What should we do before we start taping employees’ phone conversations? — Business Management Daily: Free Reports on Human Resources, Employment Law, Office Management, Office Communication, Office Technology and Small Business Tax Business Management Daily

What should we do before we start taping employees’ phone conversations?

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Q. For quality-control purposes and to ensure that workers are not making personal telephone calls, we would like to tape-record the calls employees make on company phones. Would that be legal?

Employers may tape-record conversations that take place on company telephones as long as all the parties to the conversation consent to the recording.

Under California law, failing to notify workers and those to whom they are speaking that the conversation is being recorded could result in criminal penalties of up to one year in jail and a $2,500 fine.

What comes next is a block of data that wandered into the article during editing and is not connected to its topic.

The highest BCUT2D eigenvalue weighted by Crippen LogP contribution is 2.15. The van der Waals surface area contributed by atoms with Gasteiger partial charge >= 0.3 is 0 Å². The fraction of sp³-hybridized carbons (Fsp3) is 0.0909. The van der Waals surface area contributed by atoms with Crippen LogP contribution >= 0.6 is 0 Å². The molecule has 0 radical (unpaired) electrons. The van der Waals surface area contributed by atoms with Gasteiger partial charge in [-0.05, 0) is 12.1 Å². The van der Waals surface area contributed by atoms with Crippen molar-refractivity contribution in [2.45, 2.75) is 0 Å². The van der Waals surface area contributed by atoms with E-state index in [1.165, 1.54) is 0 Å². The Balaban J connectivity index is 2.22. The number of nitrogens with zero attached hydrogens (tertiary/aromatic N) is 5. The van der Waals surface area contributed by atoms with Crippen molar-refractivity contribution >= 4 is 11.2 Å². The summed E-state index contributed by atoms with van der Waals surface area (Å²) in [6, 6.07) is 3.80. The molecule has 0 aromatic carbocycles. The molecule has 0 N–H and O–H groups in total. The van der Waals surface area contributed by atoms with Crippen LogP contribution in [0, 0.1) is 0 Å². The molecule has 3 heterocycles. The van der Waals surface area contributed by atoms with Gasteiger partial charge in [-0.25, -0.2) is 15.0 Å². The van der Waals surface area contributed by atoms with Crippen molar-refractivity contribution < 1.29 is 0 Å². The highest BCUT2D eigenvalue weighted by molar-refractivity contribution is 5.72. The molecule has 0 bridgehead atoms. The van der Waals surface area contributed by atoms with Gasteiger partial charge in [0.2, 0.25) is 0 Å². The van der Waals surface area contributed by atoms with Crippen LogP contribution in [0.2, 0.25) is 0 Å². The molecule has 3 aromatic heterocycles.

Additionally, an injured party may be able to collect civil damages for invasion of privacy—including punitive damages. Thus, failing to notify both the employee and the other party of this practice could result in significant liability.

Before implementing a policy of recording conversations, notify employees in writing. Further, set up a way to notify outside callers that conversations are being tape-recorded. For example, many companies have a recorded message that notifies callers that their telephone conversation may be recorded and provides other phone numbers customers can call if they object to this practice. By continuing the conversation on the recorded telephone line, customers have given their implied consent to the recording.

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